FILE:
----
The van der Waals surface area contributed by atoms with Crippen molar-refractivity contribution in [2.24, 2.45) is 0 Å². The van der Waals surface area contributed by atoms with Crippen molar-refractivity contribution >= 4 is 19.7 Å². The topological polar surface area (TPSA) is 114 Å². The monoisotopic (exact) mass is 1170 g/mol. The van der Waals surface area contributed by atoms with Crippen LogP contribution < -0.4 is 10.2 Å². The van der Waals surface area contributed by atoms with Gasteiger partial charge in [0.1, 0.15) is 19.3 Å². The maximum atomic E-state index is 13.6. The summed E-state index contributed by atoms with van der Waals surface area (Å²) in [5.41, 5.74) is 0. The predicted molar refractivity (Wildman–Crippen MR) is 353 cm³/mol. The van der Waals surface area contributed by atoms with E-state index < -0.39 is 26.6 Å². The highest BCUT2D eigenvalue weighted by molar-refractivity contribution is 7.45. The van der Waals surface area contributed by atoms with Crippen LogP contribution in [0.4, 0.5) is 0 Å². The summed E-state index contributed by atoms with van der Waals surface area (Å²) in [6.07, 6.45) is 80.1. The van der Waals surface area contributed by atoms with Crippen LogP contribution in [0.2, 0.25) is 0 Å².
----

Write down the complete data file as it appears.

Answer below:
The van der Waals surface area contributed by atoms with Crippen molar-refractivity contribution in [2.24, 2.45) is 0 Å². The van der Waals surface area contributed by atoms with Crippen molar-refractivity contribution >= 4 is 19.7 Å². The topological polar surface area (TPSA) is 114 Å². The monoisotopic (exact) mass is 1170 g/mol. The van der Waals surface area contributed by atoms with Crippen LogP contribution < -0.4 is 10.2 Å². The van der Waals surface area contributed by atoms with Gasteiger partial charge in [0.1, 0.15) is 19.3 Å². The maximum atomic E-state index is 13.6. The summed E-state index contributed by atoms with van der Waals surface area (Å²) in [5.41, 5.74) is 0. The predicted molar refractivity (Wildman–Crippen MR) is 353 cm³/mol. The van der Waals surface area contributed by atoms with E-state index < -0.39 is 26.6 Å². The highest BCUT2D eigenvalue weighted by molar-refractivity contribution is 7.45. The van der Waals surface area contributed by atoms with Crippen LogP contribution in [0.4, 0.5) is 0 Å². The summed E-state index contributed by atoms with van der Waals surface area (Å²) in [6.07, 6.45) is 80.1. The van der Waals surface area contributed by atoms with Crippen LogP contribution in [0.2, 0.25) is 0 Å².